I wasn’t there when my grandmother died, 9,000 kilometers away in Mexico. She was already being cremated when I heard about her passing. My grandfather had died two years before, but when he left us all his loved ones were there next to him in an intimate goodbye. That made all the difference – to us certainly, and perhaps to him too, I’d like to think. Distance matters, and not just in a pandemic when we are separated from many of those we love.
It’s true that social distancing, physical separation and emotional disconnection are all intertwined in these strange and trying times, but distance is something that has been present throughout my life and the lives of so many others for centuries, since under capitalism we are systematically separated from one another in every sphere of life, not just socially-distanced in order to keep each-other safe.
We distance ourselves from violence so we don’t have to see it. We forget the distance slaves had to travel to arrive in America, and the stories of distant exploitation that were woven under the cloak of colonialism and are still being woven through the supply chains of today.
We ignore the alienating distance that has been created and sustained between white men and mother earth. We elide the distance between stories that are told from history and voices that are silenced; between knowledge that’s valued and that which gets discarded; and between the future possibilities that are given to the privileged but denied to those who are marginalised and oppressed.
We suffer when our minds and bodies become distanced from each other, and when women are distanced from control over their own bodies. We lament the fact that capitalism, racialism and hetero-normativity exacerbate the distance that exists between people of different genders, races, sexualities and abilities, a distancing that continuously separates and divides the world into haves and have-nots.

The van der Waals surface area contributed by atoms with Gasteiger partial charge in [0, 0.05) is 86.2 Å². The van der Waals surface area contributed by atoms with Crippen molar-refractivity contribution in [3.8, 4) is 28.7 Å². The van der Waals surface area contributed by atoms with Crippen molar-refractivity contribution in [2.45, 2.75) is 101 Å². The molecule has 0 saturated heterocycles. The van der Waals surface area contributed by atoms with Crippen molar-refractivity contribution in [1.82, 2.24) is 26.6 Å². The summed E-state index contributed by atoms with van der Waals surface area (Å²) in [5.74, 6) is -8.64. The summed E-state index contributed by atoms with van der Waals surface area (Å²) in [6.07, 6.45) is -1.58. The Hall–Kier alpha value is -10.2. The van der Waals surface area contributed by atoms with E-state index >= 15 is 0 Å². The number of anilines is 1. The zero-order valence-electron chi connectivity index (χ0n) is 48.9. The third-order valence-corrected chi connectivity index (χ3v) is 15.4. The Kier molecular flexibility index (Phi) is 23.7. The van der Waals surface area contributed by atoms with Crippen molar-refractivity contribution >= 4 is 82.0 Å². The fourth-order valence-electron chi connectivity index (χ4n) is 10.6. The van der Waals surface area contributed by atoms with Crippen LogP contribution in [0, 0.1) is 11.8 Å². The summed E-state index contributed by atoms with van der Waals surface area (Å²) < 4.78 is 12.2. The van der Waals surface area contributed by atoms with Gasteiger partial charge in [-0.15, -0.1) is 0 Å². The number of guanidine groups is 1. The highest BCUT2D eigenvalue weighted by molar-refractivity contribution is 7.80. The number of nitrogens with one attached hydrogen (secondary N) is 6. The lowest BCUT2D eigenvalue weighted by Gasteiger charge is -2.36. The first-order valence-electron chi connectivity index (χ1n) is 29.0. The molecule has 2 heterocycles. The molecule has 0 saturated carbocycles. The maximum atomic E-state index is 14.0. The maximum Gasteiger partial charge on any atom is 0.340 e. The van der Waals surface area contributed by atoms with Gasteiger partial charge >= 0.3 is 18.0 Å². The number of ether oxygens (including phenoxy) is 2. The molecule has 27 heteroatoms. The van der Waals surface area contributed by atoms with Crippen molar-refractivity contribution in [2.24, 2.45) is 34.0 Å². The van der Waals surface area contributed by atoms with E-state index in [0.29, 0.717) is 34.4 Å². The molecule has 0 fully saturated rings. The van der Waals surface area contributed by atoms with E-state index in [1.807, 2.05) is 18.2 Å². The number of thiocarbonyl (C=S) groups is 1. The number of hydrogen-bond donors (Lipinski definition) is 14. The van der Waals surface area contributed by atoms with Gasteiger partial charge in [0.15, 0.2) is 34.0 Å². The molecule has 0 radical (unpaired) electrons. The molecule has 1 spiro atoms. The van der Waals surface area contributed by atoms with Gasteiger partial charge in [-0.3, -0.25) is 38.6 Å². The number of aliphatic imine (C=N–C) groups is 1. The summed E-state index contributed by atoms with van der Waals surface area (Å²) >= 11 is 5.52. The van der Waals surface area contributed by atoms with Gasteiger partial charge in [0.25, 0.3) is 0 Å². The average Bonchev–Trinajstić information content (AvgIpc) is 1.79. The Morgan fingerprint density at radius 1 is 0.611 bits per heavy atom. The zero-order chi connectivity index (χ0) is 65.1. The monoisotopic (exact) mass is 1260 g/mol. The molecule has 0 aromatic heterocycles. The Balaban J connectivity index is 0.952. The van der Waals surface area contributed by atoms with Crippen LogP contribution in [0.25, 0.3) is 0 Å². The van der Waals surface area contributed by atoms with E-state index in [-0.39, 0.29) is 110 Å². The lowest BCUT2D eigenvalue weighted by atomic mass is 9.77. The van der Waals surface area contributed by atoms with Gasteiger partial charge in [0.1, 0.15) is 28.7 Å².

At its core, capitalism thrives on maintaining the distance between workers and the fruits of their work, between people and land, production and consumption, ethics and the economy, and the individual and the collective. Capitalism depends on the atomization of society.
Now comes the coronavirus with its own mandate for separation. At precisely six feet apart our freedoms and responsibilities are being redefined. I’m supposed to focus on protecting myself, but who am I without caring for others who I can’t see or touch? I feel that I’m losing myself and my sense of belonging as the distance lengthens.
I feel broken and alone, but try to remember that “our lives are not our own” as novelist David Mitchell puts it in his book Cloud Atlas – that “we are bound to others, past and present, and by each crime and every kindness we birth our future.” I might be broken, but I am not broken all alone.
That’s one thing I learned growing up in Mexico. We are born into a certain structure which entails a pattern of privileges and oppressions. We are born into racial capitalism. As a ‘white’ lower middle-class Mexican I saw how class and race intersect with each other, with my family struggling to make ends meet economically but part of the upper social circle because we were considered white. There were constant clashes with my white upper class schoolmates, with me – the ‘red one’ politically – still ‘one of them’ while ‘browner’ Mexicans were looked down on.